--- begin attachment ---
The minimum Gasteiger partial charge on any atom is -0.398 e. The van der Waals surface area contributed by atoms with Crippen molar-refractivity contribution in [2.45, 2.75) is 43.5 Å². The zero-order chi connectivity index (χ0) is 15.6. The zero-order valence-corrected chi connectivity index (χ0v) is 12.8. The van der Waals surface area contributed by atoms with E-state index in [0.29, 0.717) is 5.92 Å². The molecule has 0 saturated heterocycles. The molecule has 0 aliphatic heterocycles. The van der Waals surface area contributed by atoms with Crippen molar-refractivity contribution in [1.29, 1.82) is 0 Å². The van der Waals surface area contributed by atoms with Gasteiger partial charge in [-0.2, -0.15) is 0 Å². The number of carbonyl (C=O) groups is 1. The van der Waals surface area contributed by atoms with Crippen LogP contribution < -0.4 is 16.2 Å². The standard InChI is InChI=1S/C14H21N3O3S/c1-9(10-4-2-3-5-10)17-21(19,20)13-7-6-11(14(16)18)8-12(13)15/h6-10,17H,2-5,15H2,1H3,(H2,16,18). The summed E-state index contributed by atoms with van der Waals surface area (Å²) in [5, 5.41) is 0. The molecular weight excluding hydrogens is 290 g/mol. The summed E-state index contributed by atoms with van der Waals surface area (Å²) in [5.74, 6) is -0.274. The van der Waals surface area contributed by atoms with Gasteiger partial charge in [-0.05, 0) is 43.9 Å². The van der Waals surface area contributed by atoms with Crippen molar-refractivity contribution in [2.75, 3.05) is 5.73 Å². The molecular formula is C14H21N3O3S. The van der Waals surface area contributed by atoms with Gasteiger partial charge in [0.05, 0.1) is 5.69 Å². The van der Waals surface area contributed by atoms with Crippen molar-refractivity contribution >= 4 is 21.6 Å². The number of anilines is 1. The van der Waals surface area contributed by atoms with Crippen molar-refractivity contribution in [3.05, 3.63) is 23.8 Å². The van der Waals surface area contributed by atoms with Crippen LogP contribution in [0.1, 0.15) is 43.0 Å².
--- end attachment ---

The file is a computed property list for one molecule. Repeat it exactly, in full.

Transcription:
The minimum Gasteiger partial charge on any atom is -0.398 e. The van der Waals surface area contributed by atoms with Crippen molar-refractivity contribution in [2.45, 2.75) is 43.5 Å². The zero-order chi connectivity index (χ0) is 15.6. The zero-order valence-corrected chi connectivity index (χ0v) is 12.8. The van der Waals surface area contributed by atoms with E-state index in [0.29, 0.717) is 5.92 Å². The molecule has 0 saturated heterocycles. The molecule has 0 aliphatic heterocycles. The van der Waals surface area contributed by atoms with Crippen molar-refractivity contribution in [1.29, 1.82) is 0 Å². The van der Waals surface area contributed by atoms with Gasteiger partial charge in [-0.2, -0.15) is 0 Å². The number of carbonyl (C=O) groups is 1. The van der Waals surface area contributed by atoms with Crippen LogP contribution < -0.4 is 16.2 Å². The standard InChI is InChI=1S/C14H21N3O3S/c1-9(10-4-2-3-5-10)17-21(19,20)13-7-6-11(14(16)18)8-12(13)15/h6-10,17H,2-5,15H2,1H3,(H2,16,18). The summed E-state index contributed by atoms with van der Waals surface area (Å²) in [5, 5.41) is 0. The molecular weight excluding hydrogens is 290 g/mol. The summed E-state index contributed by atoms with van der Waals surface area (Å²) in [5.74, 6) is -0.274. The van der Waals surface area contributed by atoms with Gasteiger partial charge in [-0.05, 0) is 43.9 Å². The van der Waals surface area contributed by atoms with Crippen molar-refractivity contribution in [2.75, 3.05) is 5.73 Å². The molecular formula is C14H21N3O3S. The van der Waals surface area contributed by atoms with Gasteiger partial charge in [0.05, 0.1) is 5.69 Å². The van der Waals surface area contributed by atoms with Crippen molar-refractivity contribution >= 4 is 21.6 Å². The number of anilines is 1. The van der Waals surface area contributed by atoms with Crippen molar-refractivity contribution in [3.05, 3.63) is 23.8 Å². The van der Waals surface area contributed by atoms with Crippen LogP contribution in [0.1, 0.15) is 43.0 Å².